The scramble to evacuate EU citizens from Kabul was dependent on - and frequently frustrated by - the US military, especially when it came to helping Afghan people who had worked with international organisations.

Speaking at the Bled Strategic Forum in Slovenia, Michel said the EU should not have to rely on other powers in the future.

“Can Europe be content with a situation where we are unable to ensure, unassisted, the evacuations of our citizens and those under threat because they have helped us?”

Michel stopped short of calling for the creation of a unified EU military.

But from the same stage, the President of the European Parliament, David Sassoli, came close. “We need to establish a common defence policy. If we don’t do that now, when?” he asked.

India - pollution

Air pollution can reduce the life expectancy of Indians by nine years, says a report by a US research group.

The study says 480 million people in northern India face the “most extreme levels of air pollution in the world” and, over time, these high levels have expanded to cover other parts too.

Strong clean air policies can add up to five years to people’s lives, it adds.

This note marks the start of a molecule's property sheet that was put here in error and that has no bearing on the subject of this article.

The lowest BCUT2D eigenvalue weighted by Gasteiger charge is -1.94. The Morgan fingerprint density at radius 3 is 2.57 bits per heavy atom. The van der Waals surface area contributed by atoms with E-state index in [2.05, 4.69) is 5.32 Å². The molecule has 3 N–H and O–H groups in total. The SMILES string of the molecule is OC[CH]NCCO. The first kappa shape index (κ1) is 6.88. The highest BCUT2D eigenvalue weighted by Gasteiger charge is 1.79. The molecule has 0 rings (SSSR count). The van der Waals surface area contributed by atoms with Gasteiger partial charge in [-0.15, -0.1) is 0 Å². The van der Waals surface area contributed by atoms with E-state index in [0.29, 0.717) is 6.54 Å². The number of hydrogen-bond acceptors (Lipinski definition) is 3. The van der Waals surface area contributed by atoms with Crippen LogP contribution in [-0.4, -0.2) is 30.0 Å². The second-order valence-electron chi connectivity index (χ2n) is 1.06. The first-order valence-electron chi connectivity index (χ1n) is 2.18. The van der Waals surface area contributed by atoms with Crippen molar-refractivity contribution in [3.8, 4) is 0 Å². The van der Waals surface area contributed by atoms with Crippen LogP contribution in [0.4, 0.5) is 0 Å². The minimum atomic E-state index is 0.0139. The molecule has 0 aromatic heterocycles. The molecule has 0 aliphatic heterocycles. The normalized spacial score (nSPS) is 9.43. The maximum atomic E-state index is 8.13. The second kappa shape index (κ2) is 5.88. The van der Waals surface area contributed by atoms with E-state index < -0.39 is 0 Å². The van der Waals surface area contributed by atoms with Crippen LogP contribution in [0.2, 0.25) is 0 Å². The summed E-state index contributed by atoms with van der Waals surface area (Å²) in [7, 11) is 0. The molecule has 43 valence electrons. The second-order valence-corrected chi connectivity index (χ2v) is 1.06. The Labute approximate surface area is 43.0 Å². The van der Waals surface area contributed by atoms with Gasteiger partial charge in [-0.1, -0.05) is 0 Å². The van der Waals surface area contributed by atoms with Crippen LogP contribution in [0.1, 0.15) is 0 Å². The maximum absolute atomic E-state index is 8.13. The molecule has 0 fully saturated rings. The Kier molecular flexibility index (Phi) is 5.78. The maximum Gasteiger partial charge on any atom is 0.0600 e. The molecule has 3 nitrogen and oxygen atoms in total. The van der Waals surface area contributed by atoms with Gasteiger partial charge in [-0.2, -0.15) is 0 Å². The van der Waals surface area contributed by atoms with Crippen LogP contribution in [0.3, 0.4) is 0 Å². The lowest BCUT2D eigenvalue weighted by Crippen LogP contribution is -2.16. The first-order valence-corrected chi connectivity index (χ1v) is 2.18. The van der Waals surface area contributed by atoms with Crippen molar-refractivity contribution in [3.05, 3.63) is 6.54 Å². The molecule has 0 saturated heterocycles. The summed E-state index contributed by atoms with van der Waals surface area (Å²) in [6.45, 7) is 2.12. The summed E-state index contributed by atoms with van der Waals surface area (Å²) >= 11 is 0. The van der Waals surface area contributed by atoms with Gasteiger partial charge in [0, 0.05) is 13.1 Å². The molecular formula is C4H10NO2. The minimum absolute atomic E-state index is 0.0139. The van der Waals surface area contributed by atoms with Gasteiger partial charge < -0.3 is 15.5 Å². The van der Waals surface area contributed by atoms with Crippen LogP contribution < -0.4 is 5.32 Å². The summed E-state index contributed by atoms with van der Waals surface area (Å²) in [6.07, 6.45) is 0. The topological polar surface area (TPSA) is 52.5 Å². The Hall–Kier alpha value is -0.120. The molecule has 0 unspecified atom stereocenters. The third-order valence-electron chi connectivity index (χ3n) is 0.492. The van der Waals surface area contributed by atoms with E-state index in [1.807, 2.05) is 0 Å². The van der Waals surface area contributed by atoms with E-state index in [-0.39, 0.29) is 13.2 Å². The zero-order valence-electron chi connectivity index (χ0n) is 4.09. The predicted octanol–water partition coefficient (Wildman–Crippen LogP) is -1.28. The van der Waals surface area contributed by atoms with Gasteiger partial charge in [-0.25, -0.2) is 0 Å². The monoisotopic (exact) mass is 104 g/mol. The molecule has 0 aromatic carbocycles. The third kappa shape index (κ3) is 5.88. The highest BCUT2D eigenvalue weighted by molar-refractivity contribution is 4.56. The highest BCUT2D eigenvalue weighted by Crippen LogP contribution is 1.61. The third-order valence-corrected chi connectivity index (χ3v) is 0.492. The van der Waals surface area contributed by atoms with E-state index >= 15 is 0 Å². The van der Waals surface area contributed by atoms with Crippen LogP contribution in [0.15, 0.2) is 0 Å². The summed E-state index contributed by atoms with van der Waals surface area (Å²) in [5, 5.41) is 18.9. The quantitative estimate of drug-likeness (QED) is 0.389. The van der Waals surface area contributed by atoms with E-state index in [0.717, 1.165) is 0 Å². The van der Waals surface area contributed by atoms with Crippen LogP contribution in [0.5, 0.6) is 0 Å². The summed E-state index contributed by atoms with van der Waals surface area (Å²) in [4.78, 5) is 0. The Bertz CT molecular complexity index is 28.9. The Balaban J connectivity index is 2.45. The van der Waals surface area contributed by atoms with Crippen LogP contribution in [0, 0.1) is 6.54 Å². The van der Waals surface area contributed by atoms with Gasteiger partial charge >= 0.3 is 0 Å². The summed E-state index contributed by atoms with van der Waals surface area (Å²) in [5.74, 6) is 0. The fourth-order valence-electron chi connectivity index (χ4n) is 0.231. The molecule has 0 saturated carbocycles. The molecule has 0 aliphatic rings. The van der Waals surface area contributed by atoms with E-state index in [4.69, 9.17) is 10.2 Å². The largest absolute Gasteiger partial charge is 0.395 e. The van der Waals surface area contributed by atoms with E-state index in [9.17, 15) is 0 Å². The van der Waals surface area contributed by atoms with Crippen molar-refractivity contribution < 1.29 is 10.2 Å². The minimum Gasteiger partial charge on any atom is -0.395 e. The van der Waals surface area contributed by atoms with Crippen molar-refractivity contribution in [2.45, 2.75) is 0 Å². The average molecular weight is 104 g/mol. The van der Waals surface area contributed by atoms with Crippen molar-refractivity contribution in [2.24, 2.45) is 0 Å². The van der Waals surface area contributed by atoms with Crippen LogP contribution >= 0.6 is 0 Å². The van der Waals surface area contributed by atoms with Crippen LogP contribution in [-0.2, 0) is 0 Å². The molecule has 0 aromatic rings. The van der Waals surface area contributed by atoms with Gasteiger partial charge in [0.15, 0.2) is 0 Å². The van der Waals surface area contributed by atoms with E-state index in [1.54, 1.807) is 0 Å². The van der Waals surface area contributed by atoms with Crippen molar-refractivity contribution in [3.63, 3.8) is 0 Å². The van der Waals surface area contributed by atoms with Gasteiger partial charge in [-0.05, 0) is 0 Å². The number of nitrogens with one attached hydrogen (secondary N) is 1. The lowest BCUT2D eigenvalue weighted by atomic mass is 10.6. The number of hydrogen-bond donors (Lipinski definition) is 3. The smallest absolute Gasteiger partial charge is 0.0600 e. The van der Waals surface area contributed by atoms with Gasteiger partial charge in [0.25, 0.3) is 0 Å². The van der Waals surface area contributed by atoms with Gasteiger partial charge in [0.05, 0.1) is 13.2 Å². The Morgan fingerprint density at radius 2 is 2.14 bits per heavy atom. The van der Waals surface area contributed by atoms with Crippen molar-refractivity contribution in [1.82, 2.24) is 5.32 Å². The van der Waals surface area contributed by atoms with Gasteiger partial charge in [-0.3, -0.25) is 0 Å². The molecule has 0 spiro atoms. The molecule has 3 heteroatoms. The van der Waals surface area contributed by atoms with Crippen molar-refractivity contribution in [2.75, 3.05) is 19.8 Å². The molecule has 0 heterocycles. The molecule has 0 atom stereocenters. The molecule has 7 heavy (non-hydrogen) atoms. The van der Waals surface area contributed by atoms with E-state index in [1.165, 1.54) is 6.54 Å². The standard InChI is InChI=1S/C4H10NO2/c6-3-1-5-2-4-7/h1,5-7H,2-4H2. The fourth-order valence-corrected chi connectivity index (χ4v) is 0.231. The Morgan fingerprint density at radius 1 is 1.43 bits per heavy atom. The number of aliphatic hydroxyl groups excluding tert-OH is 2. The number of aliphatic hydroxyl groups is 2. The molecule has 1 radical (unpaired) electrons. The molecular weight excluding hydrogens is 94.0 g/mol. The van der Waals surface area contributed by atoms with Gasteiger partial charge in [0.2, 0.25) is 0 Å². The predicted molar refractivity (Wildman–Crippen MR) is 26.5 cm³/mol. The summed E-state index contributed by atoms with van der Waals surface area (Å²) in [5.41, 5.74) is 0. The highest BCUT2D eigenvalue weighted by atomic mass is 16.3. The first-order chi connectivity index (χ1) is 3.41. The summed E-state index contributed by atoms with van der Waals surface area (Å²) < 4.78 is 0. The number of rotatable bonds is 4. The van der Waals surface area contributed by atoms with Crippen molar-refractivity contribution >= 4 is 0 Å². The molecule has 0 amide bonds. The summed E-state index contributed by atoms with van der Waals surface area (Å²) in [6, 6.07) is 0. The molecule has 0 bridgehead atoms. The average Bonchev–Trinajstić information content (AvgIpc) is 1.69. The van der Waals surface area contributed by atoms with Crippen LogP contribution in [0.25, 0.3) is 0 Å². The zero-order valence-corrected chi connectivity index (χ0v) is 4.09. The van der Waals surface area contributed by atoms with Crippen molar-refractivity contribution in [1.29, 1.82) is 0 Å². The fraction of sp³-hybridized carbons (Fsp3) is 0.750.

Indian cities routinely dominate global pollution rankings and bad air kills more than a million people every year.

The report by The Energy Policy Institute at the University of Chicago (EPIC) says that north India breathes “pollution levels that are 10 times worse than those found anywhere else in the world”.

This air pollution has spread over decades beyond the region to western and central Indian states such as Maharashtra and Madhya Pradesh, where the average person is now losing between two and a half-to-three years of life expectancy as compared to early 2000, it adds.

New data from the Air Quality Life Index report by EPIC says that residents in the capital, Delhi, could see up to 10 years added to their lives if air pollution was reduced to meet the World Health Organisation (WHO) guideline of 10 µg/m³.

In 2019, India’s average particulate matter concentration was 70.3 µg/m³ - the highest in the world.

The report says that Bangladesh, India, Nepal and Pakistan, which together account for nearly a quarter of the global population, consistently figure in the top five most polluted countries on earth.